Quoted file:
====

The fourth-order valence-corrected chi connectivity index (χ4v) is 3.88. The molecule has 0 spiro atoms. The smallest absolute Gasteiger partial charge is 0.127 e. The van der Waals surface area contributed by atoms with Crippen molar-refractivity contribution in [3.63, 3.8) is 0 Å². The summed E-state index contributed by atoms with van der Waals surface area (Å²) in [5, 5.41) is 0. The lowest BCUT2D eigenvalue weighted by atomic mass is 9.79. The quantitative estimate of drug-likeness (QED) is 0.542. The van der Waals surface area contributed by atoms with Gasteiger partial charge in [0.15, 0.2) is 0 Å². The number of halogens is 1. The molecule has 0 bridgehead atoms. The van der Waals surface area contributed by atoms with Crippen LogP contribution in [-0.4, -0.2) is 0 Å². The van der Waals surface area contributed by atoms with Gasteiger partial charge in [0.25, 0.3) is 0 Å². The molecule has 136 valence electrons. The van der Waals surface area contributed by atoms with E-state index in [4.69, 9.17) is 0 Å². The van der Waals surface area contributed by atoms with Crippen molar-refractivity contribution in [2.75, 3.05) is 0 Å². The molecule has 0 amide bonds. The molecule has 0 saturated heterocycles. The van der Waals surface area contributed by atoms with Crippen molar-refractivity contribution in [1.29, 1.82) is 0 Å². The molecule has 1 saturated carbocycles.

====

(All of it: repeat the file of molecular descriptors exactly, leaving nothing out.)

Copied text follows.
The fourth-order valence-corrected chi connectivity index (χ4v) is 3.88. The molecule has 0 spiro atoms. The smallest absolute Gasteiger partial charge is 0.127 e. The van der Waals surface area contributed by atoms with Crippen molar-refractivity contribution in [3.63, 3.8) is 0 Å². The summed E-state index contributed by atoms with van der Waals surface area (Å²) in [5, 5.41) is 0. The lowest BCUT2D eigenvalue weighted by atomic mass is 9.79. The quantitative estimate of drug-likeness (QED) is 0.542. The van der Waals surface area contributed by atoms with Gasteiger partial charge in [0.15, 0.2) is 0 Å². The number of halogens is 1. The molecule has 0 bridgehead atoms. The van der Waals surface area contributed by atoms with Crippen LogP contribution in [-0.4, -0.2) is 0 Å². The van der Waals surface area contributed by atoms with Gasteiger partial charge in [0.25, 0.3) is 0 Å². The molecule has 136 valence electrons. The van der Waals surface area contributed by atoms with E-state index in [4.69, 9.17) is 0 Å². The van der Waals surface area contributed by atoms with Crippen molar-refractivity contribution in [2.75, 3.05) is 0 Å². The molecule has 0 amide bonds. The molecule has 0 saturated heterocycles. The van der Waals surface area contributed by atoms with Crippen molar-refractivity contribution in [1.29, 1.82) is 0 Å². The molecule has 1 saturated carbocycles.